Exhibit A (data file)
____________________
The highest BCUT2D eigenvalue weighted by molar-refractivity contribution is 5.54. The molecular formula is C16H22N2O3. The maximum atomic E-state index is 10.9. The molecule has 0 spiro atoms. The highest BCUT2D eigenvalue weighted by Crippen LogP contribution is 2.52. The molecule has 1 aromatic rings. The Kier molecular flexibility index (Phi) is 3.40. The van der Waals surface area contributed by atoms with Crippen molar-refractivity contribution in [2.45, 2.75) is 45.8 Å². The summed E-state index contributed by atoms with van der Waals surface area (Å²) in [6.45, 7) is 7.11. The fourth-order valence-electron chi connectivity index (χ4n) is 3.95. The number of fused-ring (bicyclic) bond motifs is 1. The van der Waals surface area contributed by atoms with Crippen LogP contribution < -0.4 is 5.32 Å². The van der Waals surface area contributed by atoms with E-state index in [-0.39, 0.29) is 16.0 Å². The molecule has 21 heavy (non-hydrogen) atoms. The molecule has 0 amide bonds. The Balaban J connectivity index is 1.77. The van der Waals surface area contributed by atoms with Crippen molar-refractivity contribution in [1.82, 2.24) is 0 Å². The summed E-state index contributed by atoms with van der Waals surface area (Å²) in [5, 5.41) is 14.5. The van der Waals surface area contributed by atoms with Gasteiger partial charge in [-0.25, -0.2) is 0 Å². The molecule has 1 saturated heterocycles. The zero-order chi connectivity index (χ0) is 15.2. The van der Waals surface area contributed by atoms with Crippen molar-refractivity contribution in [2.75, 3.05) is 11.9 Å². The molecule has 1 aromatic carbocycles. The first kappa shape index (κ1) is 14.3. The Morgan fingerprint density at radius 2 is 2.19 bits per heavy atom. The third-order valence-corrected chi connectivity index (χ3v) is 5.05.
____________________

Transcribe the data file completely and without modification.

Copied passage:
The highest BCUT2D eigenvalue weighted by molar-refractivity contribution is 5.54. The molecular formula is C16H22N2O3. The maximum atomic E-state index is 10.9. The molecule has 0 spiro atoms. The highest BCUT2D eigenvalue weighted by Crippen LogP contribution is 2.52. The molecule has 1 aromatic rings. The Kier molecular flexibility index (Phi) is 3.40. The van der Waals surface area contributed by atoms with Crippen molar-refractivity contribution in [2.45, 2.75) is 45.8 Å². The summed E-state index contributed by atoms with van der Waals surface area (Å²) in [6.45, 7) is 7.11. The fourth-order valence-electron chi connectivity index (χ4n) is 3.95. The number of fused-ring (bicyclic) bond motifs is 1. The van der Waals surface area contributed by atoms with Crippen LogP contribution < -0.4 is 5.32 Å². The van der Waals surface area contributed by atoms with E-state index in [-0.39, 0.29) is 16.0 Å². The molecule has 21 heavy (non-hydrogen) atoms. The molecule has 0 amide bonds. The Balaban J connectivity index is 1.77. The van der Waals surface area contributed by atoms with Crippen molar-refractivity contribution in [1.82, 2.24) is 0 Å². The summed E-state index contributed by atoms with van der Waals surface area (Å²) in [5, 5.41) is 14.5. The van der Waals surface area contributed by atoms with Gasteiger partial charge in [-0.25, -0.2) is 0 Å². The molecule has 1 saturated heterocycles. The zero-order chi connectivity index (χ0) is 15.2. The van der Waals surface area contributed by atoms with Crippen molar-refractivity contribution in [2.75, 3.05) is 11.9 Å². The molecule has 1 aromatic carbocycles. The first kappa shape index (κ1) is 14.3. The Morgan fingerprint density at radius 2 is 2.19 bits per heavy atom. The third-order valence-corrected chi connectivity index (χ3v) is 5.05.